Sonic bird deterrents use a swallow’s natural fear of predators. They generate distress and predator calls that make swallows too nervous to build nests. One commercially available system can repeat these calls every 10 minutes. Not to worry, the sounds merely resemble natural birdcalls to humans. Unlike other bird sonic devices whose high-pitched ultrasonic noises irritate pets, the best sonic units won't bother pets. You can set these units’ volume control to generate from 65-105 decibels, and you can program them to turn on or off at night.

The best sound bird deterrents come with a built-in speaker that protects up to an acre of your property. You can add more speakers to protect larger areas (up to 5 full acres). The best bird sonic units are ruggedly constructed with U.V. protected materials to survive harsh sun weather conditions.

For best results, bird sonic units should be installed as close as possible to where swallows normally gather and build their nests. For homeowners that means under eaves, patio covers, gazebos and fixed awnings.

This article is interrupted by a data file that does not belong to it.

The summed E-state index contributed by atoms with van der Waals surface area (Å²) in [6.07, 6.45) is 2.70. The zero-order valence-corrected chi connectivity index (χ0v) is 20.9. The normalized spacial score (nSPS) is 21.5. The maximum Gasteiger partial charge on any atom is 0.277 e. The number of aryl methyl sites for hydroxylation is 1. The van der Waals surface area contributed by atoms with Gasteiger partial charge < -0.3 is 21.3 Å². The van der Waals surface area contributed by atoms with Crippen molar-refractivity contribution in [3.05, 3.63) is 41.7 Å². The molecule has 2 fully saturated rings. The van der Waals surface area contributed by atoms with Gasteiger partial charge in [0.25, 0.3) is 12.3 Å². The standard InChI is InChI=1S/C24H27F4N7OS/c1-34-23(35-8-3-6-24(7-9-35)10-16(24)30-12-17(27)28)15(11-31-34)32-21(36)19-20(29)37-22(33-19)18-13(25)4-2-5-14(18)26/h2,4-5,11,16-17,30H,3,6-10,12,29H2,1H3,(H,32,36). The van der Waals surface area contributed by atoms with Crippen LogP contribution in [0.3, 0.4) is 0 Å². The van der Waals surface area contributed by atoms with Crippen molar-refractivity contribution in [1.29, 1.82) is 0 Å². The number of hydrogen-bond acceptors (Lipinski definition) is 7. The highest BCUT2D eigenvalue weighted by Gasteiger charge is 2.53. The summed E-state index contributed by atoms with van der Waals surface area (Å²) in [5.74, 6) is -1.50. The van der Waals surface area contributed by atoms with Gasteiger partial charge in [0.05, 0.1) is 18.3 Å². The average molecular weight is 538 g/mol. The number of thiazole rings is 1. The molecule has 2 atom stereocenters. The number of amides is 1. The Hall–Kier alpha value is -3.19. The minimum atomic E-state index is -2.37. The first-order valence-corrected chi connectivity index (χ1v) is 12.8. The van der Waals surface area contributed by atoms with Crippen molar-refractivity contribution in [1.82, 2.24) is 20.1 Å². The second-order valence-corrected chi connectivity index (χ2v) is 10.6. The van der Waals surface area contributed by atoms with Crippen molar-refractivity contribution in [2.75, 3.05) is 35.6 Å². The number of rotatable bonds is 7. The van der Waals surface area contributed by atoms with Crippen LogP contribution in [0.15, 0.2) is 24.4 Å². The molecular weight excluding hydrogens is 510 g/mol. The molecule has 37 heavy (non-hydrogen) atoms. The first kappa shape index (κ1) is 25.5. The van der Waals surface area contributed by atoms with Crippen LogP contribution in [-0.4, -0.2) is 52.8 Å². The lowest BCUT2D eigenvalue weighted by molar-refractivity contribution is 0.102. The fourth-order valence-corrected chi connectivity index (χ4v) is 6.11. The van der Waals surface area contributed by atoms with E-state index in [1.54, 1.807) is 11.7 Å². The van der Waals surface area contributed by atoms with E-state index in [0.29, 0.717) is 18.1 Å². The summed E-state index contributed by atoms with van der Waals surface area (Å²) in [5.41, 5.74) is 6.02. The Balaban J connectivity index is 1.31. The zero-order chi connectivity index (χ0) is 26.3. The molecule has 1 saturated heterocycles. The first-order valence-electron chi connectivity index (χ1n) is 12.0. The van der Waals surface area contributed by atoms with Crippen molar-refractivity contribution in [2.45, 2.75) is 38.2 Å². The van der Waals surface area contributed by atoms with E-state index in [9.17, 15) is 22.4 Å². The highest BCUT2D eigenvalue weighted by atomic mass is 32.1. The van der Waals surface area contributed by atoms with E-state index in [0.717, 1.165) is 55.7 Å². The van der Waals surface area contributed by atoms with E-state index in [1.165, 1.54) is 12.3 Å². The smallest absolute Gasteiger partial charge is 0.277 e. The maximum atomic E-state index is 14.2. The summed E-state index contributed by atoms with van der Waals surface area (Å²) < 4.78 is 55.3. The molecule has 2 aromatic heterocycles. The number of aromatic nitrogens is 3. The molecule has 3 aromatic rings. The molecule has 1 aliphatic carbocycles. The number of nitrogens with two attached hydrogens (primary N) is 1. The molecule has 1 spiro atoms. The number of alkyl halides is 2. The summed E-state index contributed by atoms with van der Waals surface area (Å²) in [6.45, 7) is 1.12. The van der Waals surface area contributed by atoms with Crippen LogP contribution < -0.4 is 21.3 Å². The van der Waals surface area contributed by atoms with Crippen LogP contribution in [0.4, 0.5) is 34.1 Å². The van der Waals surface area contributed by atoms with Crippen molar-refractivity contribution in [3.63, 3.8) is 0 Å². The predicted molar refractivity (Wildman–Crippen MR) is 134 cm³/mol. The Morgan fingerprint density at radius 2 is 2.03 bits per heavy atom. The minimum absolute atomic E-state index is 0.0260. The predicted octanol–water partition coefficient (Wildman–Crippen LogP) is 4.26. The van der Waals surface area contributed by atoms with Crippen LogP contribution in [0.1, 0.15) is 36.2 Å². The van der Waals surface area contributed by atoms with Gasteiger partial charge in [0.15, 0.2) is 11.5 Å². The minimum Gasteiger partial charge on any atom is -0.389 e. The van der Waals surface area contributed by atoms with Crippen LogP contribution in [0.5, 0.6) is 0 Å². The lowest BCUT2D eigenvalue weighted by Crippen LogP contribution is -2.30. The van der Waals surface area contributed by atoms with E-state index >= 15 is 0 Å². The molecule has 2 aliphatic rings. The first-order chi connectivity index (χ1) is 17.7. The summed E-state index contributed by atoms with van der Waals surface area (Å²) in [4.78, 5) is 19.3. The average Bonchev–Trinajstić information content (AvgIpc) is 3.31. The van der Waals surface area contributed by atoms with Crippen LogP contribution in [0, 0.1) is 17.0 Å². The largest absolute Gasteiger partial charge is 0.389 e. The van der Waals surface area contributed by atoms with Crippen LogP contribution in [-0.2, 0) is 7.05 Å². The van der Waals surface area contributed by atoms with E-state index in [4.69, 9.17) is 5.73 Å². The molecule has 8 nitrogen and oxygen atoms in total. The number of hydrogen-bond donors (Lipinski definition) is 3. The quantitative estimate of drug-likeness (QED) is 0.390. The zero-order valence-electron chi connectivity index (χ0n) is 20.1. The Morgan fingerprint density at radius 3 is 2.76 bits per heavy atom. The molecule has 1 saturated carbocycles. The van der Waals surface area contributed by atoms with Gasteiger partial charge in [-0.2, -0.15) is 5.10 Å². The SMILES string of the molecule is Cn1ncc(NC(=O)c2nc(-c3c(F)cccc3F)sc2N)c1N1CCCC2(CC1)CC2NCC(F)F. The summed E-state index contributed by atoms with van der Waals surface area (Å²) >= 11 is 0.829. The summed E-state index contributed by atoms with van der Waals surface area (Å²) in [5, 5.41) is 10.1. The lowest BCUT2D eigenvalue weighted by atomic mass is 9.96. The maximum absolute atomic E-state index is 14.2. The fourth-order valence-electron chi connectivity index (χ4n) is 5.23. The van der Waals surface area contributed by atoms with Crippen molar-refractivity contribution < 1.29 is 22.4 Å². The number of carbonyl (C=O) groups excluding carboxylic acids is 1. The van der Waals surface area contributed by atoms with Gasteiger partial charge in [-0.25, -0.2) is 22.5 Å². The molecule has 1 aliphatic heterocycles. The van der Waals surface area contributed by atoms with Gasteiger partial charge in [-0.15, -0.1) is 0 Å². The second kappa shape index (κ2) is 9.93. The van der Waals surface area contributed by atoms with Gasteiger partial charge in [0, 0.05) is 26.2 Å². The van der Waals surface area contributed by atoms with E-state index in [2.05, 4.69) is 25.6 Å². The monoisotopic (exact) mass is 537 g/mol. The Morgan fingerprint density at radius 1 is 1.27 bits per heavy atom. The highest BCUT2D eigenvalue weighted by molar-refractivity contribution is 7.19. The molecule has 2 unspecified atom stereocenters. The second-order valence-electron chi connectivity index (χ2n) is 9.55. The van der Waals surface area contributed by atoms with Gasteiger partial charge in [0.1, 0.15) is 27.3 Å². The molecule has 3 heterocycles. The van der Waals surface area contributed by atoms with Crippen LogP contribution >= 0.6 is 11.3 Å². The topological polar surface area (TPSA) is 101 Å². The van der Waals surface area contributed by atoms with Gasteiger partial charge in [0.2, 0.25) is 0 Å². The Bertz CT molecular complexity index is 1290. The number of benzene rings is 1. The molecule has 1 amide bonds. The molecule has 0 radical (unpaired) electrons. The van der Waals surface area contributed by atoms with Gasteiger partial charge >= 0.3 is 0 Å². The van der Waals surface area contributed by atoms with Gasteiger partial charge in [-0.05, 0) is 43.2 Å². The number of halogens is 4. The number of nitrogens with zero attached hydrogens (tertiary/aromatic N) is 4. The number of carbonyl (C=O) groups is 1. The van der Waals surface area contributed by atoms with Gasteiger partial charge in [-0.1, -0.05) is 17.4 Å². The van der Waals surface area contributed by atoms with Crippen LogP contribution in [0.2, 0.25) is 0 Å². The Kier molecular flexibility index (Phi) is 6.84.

Monday, January 16, 2012

Prepare Now - Before Swallow Nesting Season


by Terra Anders

Hirundo rustica!  It sounds like a battle cry of a foreign militia group. Actually, it is the scientific name for the common barn swallow.  Recognized by its long forked tail, glistening blue top feathers and soft pink breast color, the swallow can be seen flitting about almost endlessly throughout North America. One of the swallow’s most popular spots is California in the spring and summer.

Although these birds are pleasant to watch, they can create a nuisance in homes, structures, barns or stables.  Anywhere there are birds there is bird droppings.  In the case of swallows, their unique nesting habits add the additional title of pest bird.  Of the seven species of swallows that breed in California, the cliff and barn swallows build mud nests on the sides of homes, barns, garden gazebos, or stables.  These annoying mud nests often have landowners wondering how to keep these pest birds off their property.